Because he knows it well, it has all the water that Goldberry needs, and the cast of characters that he knows, even Old Man Willow - with whom he coexists and does not seek to change; even the Barrow Wights are left alone until they interfere with the living. I think too that the Old Forest is a bit of a time warp - men don't live there, or hobbits; it doesn't get developed or changed very much - like the power a Three ring without a magical item. As an observer and someone who seems to represent an ancient sense of 'being' without owning, it is a good place to just 'be'.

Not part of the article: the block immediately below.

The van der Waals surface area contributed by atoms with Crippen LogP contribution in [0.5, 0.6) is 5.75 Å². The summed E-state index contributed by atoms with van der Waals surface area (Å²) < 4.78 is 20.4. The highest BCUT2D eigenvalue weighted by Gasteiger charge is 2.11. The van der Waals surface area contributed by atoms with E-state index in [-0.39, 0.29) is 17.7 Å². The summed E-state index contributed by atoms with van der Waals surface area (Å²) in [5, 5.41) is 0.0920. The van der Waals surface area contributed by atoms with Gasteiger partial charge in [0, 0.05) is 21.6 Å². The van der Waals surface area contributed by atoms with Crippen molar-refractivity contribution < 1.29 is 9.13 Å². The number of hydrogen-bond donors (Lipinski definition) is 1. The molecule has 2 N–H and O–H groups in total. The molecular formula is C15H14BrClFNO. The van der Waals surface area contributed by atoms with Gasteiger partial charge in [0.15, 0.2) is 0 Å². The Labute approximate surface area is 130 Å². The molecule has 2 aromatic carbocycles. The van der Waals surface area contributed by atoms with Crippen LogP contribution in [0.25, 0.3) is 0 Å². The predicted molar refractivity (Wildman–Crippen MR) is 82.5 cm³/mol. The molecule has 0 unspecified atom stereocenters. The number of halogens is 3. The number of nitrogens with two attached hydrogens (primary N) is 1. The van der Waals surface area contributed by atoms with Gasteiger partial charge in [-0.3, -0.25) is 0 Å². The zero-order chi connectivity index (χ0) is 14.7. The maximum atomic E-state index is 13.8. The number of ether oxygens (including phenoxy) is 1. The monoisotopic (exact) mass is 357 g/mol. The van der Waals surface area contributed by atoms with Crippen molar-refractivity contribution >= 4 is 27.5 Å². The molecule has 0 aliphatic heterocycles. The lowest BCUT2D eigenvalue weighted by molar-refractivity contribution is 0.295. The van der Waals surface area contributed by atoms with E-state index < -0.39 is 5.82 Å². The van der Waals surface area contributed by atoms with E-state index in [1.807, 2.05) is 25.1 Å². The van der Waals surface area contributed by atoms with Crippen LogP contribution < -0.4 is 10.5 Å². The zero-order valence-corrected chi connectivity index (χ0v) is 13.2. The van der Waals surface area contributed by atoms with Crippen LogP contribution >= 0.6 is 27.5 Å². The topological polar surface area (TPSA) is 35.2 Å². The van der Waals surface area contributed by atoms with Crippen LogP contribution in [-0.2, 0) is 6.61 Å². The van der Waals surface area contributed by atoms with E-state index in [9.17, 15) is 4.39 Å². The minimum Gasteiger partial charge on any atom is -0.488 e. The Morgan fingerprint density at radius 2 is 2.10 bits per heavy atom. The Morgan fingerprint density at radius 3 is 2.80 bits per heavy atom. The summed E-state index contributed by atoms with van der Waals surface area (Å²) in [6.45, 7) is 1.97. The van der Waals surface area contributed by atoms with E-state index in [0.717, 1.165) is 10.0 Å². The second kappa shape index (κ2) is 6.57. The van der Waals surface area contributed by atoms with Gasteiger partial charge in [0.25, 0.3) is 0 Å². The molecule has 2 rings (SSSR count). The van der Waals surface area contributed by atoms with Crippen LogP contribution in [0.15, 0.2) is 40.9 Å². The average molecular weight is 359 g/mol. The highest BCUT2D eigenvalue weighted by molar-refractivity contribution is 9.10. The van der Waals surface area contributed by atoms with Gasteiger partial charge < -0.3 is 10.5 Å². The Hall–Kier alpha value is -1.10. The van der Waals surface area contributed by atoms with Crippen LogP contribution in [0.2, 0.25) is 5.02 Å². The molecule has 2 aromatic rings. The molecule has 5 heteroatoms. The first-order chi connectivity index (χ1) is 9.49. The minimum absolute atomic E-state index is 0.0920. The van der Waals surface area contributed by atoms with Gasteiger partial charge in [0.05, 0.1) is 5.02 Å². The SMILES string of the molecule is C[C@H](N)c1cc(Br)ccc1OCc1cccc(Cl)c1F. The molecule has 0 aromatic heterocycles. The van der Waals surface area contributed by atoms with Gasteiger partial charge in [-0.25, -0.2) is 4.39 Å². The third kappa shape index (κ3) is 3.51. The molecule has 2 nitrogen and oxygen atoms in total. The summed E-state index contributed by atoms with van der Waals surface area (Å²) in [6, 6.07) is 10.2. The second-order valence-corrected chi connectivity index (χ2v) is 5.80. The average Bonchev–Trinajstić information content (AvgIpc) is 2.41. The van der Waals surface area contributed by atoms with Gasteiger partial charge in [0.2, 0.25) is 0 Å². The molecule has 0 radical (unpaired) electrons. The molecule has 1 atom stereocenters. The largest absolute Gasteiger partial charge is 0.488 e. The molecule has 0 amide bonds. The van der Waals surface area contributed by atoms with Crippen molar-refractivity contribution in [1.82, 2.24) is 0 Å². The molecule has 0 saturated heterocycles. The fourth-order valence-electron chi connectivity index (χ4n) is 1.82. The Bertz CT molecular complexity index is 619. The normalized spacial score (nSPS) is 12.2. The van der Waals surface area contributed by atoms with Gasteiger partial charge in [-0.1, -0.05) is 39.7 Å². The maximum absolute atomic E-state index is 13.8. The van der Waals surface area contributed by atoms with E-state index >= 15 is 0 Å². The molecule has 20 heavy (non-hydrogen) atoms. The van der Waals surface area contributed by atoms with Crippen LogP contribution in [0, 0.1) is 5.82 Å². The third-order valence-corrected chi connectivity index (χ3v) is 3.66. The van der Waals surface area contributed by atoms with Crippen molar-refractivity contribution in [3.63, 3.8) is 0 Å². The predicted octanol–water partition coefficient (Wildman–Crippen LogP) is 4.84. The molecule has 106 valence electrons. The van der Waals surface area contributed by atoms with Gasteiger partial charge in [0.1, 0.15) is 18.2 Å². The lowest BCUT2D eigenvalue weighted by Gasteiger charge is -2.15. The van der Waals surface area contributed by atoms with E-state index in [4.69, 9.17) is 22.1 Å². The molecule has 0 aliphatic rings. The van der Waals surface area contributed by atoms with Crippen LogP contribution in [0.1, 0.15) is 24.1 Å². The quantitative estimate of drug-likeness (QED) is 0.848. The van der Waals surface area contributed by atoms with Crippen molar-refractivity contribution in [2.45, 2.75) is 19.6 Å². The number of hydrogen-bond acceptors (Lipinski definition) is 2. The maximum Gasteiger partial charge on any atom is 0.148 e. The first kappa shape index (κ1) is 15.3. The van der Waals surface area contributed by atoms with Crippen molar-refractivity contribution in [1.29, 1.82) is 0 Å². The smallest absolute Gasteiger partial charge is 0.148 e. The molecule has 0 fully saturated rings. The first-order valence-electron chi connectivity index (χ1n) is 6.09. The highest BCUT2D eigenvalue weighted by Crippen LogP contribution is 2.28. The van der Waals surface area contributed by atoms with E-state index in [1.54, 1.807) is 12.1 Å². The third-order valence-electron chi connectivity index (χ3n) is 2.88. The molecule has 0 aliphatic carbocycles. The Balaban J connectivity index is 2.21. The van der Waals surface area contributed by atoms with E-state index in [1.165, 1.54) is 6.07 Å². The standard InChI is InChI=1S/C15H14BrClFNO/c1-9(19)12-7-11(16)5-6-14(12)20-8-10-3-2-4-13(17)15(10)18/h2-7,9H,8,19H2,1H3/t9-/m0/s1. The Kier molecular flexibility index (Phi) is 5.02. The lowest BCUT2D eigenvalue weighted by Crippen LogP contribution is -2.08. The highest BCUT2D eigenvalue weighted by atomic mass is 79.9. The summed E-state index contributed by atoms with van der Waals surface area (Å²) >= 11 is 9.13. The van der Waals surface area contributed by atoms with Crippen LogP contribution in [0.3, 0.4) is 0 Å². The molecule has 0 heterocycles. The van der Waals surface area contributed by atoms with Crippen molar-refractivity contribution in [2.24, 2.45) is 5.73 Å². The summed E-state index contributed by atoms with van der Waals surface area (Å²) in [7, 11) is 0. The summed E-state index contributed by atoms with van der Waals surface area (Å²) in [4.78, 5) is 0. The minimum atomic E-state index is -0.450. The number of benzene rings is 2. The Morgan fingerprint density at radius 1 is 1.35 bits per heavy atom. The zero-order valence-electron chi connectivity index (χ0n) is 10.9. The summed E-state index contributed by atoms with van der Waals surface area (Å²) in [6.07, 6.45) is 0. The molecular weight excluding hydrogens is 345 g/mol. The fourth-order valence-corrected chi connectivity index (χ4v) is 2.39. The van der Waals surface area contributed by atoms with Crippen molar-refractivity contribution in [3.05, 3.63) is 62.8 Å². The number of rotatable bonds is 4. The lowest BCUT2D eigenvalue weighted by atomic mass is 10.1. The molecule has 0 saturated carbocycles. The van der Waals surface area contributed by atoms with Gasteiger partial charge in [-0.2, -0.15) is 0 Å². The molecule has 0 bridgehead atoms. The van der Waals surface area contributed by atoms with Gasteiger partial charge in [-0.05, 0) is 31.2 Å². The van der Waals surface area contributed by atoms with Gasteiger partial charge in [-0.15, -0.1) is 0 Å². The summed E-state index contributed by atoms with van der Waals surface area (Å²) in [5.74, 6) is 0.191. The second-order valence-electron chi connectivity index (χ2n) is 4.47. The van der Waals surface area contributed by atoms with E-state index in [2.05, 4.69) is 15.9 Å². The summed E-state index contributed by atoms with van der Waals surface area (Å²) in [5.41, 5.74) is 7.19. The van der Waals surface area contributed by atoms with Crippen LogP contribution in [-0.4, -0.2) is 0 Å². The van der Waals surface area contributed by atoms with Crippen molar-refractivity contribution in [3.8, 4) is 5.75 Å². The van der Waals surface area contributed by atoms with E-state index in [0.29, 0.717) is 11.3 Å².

Manwe, when asked a simple "Yes" or "No" question, contemplated, and responded "the middle one."


CuriousG
Valinor


May 1 2013, 8:04pm

Post #108 of 111 (40 views)
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That's a great observation [In reply to] Can't Post


Quote
I think too that the Old Forest is a bit of a time warp - men don't live there, or hobbits; it doesn't get developed or changed very much - like the power a Three ring without a magical item. As an observer and someone who seems to represent an ancient sense of 'being' without owning, it is a good place to just 'be'.

It's not a friendly place, but it preserves the past, and it can't harm him, so it fits with what he wants out of life, which is just being. (and singing)


Darkstone
Immortal


May 1 2013, 9:07pm

Post #109 of 111 (34 views)
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Or a manifestation of the Burkean Sublime [In reply to] Can't Post